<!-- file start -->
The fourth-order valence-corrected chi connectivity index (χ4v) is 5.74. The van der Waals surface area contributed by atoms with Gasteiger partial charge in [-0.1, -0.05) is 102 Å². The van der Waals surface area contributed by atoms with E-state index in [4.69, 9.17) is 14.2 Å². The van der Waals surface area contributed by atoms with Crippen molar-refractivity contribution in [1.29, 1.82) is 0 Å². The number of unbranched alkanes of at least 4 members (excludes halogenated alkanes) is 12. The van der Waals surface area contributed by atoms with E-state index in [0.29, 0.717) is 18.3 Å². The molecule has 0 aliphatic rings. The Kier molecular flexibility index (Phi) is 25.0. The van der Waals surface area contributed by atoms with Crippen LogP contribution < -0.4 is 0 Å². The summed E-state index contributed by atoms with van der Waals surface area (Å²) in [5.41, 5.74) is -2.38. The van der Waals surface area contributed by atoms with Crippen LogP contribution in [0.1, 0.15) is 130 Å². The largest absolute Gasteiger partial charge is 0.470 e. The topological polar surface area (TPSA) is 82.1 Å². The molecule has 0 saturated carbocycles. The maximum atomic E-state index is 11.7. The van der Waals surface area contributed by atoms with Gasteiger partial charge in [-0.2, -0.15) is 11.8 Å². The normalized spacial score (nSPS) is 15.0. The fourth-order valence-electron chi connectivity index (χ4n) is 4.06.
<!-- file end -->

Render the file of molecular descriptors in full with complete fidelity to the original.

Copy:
The fourth-order valence-corrected chi connectivity index (χ4v) is 5.74. The van der Waals surface area contributed by atoms with Gasteiger partial charge in [-0.1, -0.05) is 102 Å². The van der Waals surface area contributed by atoms with E-state index in [4.69, 9.17) is 14.2 Å². The van der Waals surface area contributed by atoms with Crippen molar-refractivity contribution in [1.29, 1.82) is 0 Å². The number of unbranched alkanes of at least 4 members (excludes halogenated alkanes) is 12. The van der Waals surface area contributed by atoms with E-state index in [0.29, 0.717) is 18.3 Å². The molecule has 0 aliphatic rings. The Kier molecular flexibility index (Phi) is 25.0. The van der Waals surface area contributed by atoms with Crippen LogP contribution < -0.4 is 0 Å². The summed E-state index contributed by atoms with van der Waals surface area (Å²) in [5.41, 5.74) is -2.38. The van der Waals surface area contributed by atoms with Crippen LogP contribution in [0.1, 0.15) is 130 Å². The largest absolute Gasteiger partial charge is 0.470 e. The topological polar surface area (TPSA) is 82.1 Å². The molecule has 0 saturated carbocycles. The maximum atomic E-state index is 11.7. The van der Waals surface area contributed by atoms with Gasteiger partial charge in [-0.2, -0.15) is 11.8 Å². The normalized spacial score (nSPS) is 15.0. The fourth-order valence-electron chi connectivity index (χ4n) is 4.06.